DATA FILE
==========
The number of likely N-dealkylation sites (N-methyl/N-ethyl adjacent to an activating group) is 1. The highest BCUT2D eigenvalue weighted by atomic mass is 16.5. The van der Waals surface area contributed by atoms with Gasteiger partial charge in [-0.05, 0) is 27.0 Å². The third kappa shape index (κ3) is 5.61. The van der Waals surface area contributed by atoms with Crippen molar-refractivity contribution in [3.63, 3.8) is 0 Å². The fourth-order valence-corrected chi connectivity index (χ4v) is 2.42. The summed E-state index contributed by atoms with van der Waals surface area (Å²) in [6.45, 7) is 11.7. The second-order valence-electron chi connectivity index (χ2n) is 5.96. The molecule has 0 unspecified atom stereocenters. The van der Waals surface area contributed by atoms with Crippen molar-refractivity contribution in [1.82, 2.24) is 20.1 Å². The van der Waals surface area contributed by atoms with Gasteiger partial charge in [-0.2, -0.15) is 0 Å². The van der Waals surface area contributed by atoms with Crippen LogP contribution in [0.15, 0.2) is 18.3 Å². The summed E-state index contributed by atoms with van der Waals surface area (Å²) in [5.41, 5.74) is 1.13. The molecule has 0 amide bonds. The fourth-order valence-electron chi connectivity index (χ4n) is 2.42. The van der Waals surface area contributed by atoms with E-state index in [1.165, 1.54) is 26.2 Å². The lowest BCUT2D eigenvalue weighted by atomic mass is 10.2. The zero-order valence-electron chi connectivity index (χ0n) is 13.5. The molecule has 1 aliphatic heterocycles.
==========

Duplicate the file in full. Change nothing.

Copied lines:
The number of likely N-dealkylation sites (N-methyl/N-ethyl adjacent to an activating group) is 1. The highest BCUT2D eigenvalue weighted by atomic mass is 16.5. The van der Waals surface area contributed by atoms with Gasteiger partial charge in [-0.05, 0) is 27.0 Å². The third kappa shape index (κ3) is 5.61. The van der Waals surface area contributed by atoms with Crippen molar-refractivity contribution in [3.63, 3.8) is 0 Å². The fourth-order valence-corrected chi connectivity index (χ4v) is 2.42. The summed E-state index contributed by atoms with van der Waals surface area (Å²) in [6.45, 7) is 11.7. The second-order valence-electron chi connectivity index (χ2n) is 5.96. The molecule has 0 unspecified atom stereocenters. The van der Waals surface area contributed by atoms with Crippen molar-refractivity contribution in [1.82, 2.24) is 20.1 Å². The van der Waals surface area contributed by atoms with Gasteiger partial charge in [-0.2, -0.15) is 0 Å². The van der Waals surface area contributed by atoms with Crippen LogP contribution in [0.15, 0.2) is 18.3 Å². The summed E-state index contributed by atoms with van der Waals surface area (Å²) in [5.41, 5.74) is 1.13. The molecule has 0 amide bonds. The fourth-order valence-electron chi connectivity index (χ4n) is 2.42. The van der Waals surface area contributed by atoms with E-state index in [1.165, 1.54) is 26.2 Å². The lowest BCUT2D eigenvalue weighted by atomic mass is 10.2. The zero-order valence-electron chi connectivity index (χ0n) is 13.5. The molecule has 1 aliphatic heterocycles.